Seven Attributes of a 21st Century Freedom of Information Law

The Illinois Freedom of Information Act is woefully outdated and geared towards empowering bureaucrats to withhold information from the public. The State legislature created the law as a mechanism to provide citizens with access to information about how the government serves the public. In practice, the Act has provided little access as government agencies have disregarded both the spirit and letter of the Act.

The current bill in the Illinois House of Representatives corrects some of the law’s existing flaws. However, the bill still reflects a 20th century approach to a 21st century problem of how government can and should use the Internet and information technologies to assist their work and their ability to release information to the public. The current rewrite that has been put forward by Illinois Attorney General Lisa Madigan still lacks the necessary embrace of 21st century technologies. The old law does not need adjustment, it needs to be thrown out and a new law needs to be drafted with a concentration on how current and future technology can be harnessed to serve public access needs while creating more efficient public agencies.

Any rewrite of the old law or new legislation should include the following seven points that are a good start at embracing the current state of technology.

Digitizing Government Operations

Government agencies need to be required to switch from paper to digitizing their operations to facilitate efficient storage and release of information to the public.

Digital Release of Data

The use of data storage software that can export data while simultaneously removing data that may be exempt from disclosure must be mandated.


Information needs to be kept & released in a uniformed fashion in association with other related public institutions, i.e., police agencies & prosecutorial agencies. This is to provide the public with the ability to efficiently track information across agencies.

FOIA Document on file with the Illinois Attorney General’s Office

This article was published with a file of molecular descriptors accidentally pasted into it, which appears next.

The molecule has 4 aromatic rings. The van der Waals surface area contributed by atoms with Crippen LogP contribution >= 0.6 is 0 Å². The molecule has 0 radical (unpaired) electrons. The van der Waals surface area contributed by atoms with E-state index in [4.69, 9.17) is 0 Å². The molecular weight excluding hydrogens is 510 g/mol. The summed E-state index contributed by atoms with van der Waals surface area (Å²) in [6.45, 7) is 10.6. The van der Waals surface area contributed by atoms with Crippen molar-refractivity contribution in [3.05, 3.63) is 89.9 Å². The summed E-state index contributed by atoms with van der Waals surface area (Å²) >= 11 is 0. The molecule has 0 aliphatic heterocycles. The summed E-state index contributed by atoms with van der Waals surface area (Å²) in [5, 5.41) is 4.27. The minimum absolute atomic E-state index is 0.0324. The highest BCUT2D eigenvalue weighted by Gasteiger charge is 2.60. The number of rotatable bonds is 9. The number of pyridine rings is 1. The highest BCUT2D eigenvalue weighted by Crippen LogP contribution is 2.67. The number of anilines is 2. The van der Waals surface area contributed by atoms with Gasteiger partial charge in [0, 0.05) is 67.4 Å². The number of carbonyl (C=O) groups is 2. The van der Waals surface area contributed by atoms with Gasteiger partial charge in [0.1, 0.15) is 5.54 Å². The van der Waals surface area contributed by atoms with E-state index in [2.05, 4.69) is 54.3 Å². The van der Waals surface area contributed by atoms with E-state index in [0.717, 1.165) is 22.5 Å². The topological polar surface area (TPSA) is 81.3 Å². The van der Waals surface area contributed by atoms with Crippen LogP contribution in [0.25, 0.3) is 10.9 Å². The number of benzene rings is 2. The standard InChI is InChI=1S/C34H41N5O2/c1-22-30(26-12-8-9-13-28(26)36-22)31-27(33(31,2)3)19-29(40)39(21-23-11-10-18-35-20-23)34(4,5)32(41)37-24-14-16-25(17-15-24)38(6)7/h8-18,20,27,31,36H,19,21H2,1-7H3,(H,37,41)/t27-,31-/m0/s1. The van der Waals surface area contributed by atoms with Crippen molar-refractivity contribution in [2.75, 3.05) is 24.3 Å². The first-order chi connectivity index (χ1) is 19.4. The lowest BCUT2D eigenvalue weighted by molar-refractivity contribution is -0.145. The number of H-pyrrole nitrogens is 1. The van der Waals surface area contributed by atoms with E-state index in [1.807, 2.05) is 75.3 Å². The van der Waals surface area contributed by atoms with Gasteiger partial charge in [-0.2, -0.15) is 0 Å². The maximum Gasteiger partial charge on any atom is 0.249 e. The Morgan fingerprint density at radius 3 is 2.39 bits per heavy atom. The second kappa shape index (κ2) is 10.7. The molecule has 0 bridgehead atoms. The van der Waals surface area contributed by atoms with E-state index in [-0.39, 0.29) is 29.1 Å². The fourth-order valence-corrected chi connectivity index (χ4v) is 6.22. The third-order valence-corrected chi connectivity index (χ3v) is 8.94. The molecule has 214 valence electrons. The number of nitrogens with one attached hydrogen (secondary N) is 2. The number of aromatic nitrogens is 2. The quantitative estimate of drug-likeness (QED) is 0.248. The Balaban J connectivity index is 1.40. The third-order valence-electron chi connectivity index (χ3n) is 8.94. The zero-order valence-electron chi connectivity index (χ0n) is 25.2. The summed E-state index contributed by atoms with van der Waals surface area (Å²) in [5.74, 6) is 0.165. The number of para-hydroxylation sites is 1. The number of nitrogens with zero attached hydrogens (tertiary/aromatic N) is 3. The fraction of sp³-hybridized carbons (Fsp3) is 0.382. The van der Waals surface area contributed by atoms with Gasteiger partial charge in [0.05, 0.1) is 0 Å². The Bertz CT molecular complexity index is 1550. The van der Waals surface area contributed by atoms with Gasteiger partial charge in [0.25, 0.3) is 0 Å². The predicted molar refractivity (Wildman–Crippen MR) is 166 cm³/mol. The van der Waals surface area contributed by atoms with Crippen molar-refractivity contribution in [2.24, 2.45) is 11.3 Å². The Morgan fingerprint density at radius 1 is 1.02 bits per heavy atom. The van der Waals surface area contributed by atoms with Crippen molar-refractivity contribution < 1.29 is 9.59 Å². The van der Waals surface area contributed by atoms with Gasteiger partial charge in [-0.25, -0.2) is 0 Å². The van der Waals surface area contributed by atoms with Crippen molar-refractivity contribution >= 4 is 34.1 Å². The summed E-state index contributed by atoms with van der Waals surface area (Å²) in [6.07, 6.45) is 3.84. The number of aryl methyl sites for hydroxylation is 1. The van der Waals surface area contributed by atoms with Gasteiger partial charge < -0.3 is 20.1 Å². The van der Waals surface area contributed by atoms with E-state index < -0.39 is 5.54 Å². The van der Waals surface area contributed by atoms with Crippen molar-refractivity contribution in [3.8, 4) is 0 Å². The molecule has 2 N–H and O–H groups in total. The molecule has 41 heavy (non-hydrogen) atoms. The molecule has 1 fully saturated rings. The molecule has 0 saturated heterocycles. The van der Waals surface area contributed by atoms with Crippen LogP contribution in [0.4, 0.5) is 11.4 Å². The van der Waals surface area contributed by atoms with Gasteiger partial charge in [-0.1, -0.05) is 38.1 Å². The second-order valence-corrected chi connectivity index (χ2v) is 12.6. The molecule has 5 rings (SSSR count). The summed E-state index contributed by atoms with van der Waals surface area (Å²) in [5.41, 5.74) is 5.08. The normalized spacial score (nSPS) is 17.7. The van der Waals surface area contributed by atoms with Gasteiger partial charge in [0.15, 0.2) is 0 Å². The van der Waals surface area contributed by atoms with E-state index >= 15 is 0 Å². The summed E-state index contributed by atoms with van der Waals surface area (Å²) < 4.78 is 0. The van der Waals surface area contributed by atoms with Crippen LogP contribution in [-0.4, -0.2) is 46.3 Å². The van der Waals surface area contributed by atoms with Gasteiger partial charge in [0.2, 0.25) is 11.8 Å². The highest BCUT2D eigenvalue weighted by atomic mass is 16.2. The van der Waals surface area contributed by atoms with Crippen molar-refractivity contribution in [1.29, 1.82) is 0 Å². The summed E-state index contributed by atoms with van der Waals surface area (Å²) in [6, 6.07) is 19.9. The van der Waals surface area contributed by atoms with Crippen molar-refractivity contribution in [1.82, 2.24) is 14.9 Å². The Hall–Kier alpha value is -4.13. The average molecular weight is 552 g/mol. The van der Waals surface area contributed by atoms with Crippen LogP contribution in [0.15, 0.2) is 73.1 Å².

Agencies must be mandated to produce a document kept on file with the Attorney General’s Office about what data the Agency produces and what is and is not open with explanations for why data is closed. This will allow the Attorney General’s Office to mandate access prior to a request and legal battle. Once this document is put on file agencies must be mandated to keep the public data online for download and also be required to update that data on a regular basis. Agencies should be required to keep and make public a schedule for when this data will be updated. This will significantly reduce expenditures by public agencies in handling requests because there will be no need for a citizen to file a request.

Attorney General’s Office Audit of FOIA File

The Attorney General’s Office should be empowered to carry out regular audits of the FOIA files kept by public agencies to measure the agency’s compliance with public requests. Penalties for a track record of non-compliance must be severe and public. Penalties for ill kept records also need to be severe.

Scalable Penalties

Penalties against agencies for non-compliance must be mandated and be scalable to the size of the institution. While a $1,000 fine would be significant to a small policing agency in downstate Illinois, it would not achieve the needed political consequences for agencies in Chicago or Springfield.

Redress in Court Maintained

While the Chicago Justice Project supports the concept that decisions by the Attorney General’s Office of Public Access Counselor will be binding on public agencies, this should not limit the ability of citizens to seek review of denials by either the public agency or the Public Access Counselor in court.

Tracy has nearly two decades of experience researching and working within criminal justice systems. When Tracy began pursuing a career dedicate to system reform, he found that no single organization existed to promote evidence-based discussions among law enforcement agencies and the communities they serve. Recognizing that citizens in Chicago deserved the right to demand transparency in their criminal justice system, Siska established the Chicago Justice Project. He received his Master of Arts degree in Criminal Justice at the University of Illinois at Chicago.

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